Theologian’s Almanac for Week of April 21, 2019

theologian's almanac for week of april 21

Welcome to SALT’s “Theologian’s Almanac,” a weekly selection of important birthdays, holidays, and other upcoming milestones worth marking - specially created for a) writing sermons and prayers, b) creating content for social media channels, and c) enriching your devotional life.

For the week of Sunday, April 21:

April 21 is Easter Sunday, celebrating the resurrection of Jesus of Nazareth.  It’s one of the few “moveable feasts” in the Christian calendar, floating to a different Sunday each year.  Why? Jesus was said to have risen on the first Sunday after the first full moon of spring - a sign that, for Christians, the event’s significance is cosmic in scope, its anniversary depending more on the moon and the season than the numerical date on the calendar.  For more on the meaning of Easter, check out SALT’s commentary here.

April 21 is also the birthday of naturalist John Muir, born in Dunbar, Scotland, in 1838 - though he grew up on a farm in Wisconsin.  By age 11, he could recite nearly all of the Bible by heart, and his writings later in life are shot through with theological ideas.  An avid inventor and fascinated with God’s creation, he was nearly struck blind by a sawmill accident, and realized how important the beautiful world was to him: “I bade adieu to all my mechanical inventions, determined to devote the rest of my life to the study of the inventions of God.” He embarked on a 1,000-mile walk from Indiana to the Gulf of Mexico, and then another from San Francisco to the Sierra Nevada.  He eventually founded the Sierra Club and tirelessly fought to protect wilderness areas, especially around the Yosemite Valley, and his fateful camping trip with President Theodore Roosevelt resulted in the establishment of the U.S. National Parks. For a collection of his spiritual writings, check out this lovely anthology.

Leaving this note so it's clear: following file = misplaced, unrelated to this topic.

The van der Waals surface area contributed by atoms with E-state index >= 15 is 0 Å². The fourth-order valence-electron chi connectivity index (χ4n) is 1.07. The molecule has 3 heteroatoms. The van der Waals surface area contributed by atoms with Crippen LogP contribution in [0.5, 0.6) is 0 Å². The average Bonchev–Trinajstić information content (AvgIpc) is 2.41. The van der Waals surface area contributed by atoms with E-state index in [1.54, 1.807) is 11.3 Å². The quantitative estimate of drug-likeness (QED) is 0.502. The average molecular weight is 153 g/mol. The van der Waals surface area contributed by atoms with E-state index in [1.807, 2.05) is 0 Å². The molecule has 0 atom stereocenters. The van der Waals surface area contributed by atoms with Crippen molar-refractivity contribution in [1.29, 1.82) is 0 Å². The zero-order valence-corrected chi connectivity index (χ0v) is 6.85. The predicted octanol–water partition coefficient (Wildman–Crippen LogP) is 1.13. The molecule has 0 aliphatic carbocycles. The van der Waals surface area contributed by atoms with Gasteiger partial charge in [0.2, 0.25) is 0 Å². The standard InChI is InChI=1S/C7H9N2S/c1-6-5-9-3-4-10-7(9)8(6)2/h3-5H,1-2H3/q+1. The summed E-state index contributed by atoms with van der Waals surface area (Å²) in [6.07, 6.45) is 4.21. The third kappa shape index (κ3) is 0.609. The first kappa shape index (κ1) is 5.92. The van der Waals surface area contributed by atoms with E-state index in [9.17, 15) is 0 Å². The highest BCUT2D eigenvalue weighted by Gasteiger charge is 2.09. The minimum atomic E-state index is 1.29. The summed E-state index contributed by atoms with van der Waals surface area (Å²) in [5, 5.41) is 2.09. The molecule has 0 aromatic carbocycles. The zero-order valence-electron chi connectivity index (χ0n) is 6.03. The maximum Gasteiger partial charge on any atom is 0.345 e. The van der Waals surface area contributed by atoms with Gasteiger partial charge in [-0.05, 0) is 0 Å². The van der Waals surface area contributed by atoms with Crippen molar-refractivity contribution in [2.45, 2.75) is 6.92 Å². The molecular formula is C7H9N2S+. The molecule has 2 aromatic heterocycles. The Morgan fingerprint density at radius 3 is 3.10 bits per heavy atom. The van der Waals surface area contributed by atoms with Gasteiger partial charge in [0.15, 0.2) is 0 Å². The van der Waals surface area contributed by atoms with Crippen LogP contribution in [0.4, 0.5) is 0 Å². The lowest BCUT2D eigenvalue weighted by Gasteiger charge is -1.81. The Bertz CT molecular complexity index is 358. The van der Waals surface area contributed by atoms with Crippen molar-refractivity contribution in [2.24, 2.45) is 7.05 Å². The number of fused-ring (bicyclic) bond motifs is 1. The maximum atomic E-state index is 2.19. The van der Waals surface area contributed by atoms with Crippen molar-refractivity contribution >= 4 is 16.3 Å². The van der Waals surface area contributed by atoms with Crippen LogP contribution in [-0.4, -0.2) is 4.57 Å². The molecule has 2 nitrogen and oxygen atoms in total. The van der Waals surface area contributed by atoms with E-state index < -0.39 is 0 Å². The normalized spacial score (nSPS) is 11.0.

April 22 is Earth Day, first observed in 1970 (which means next year is the 50th anniversary!).  Largely inspired by Rachel Carson’s work, among others, the original Earth Day was a widespread, bipartisan response to the negative impacts of industrial development - and President Nixon, along with Congress, responded quickly, establishing the Environmental Protection Agency that same year.  With something like one billion people now participating annually, Earth Day is considered the largest civic-focused day of action in the world. Jews and Christians, among other religious people, have been involved all the way along in Earth Day’s history - and no wonder, since Genesis so vividly casts humanity as creation’s steward in the first creation story; as Eden’s gardener in the second creation story; and as custodian of creation’s biodiversity in the Noah story.  Indeed, this year’s Earth Day theme is “Protect Our Species.”

April 25 is the birthday of Ella Fitzgerald, the First Lady of Jazz, who once said, “It’s not easy for me to get up in front of a crowd of people.  It used to bother me a lot, but now I’ve got it figured out that God gave me this talent to use, so I just stand there and sing!”  Here she is, um, just standing there and singing :)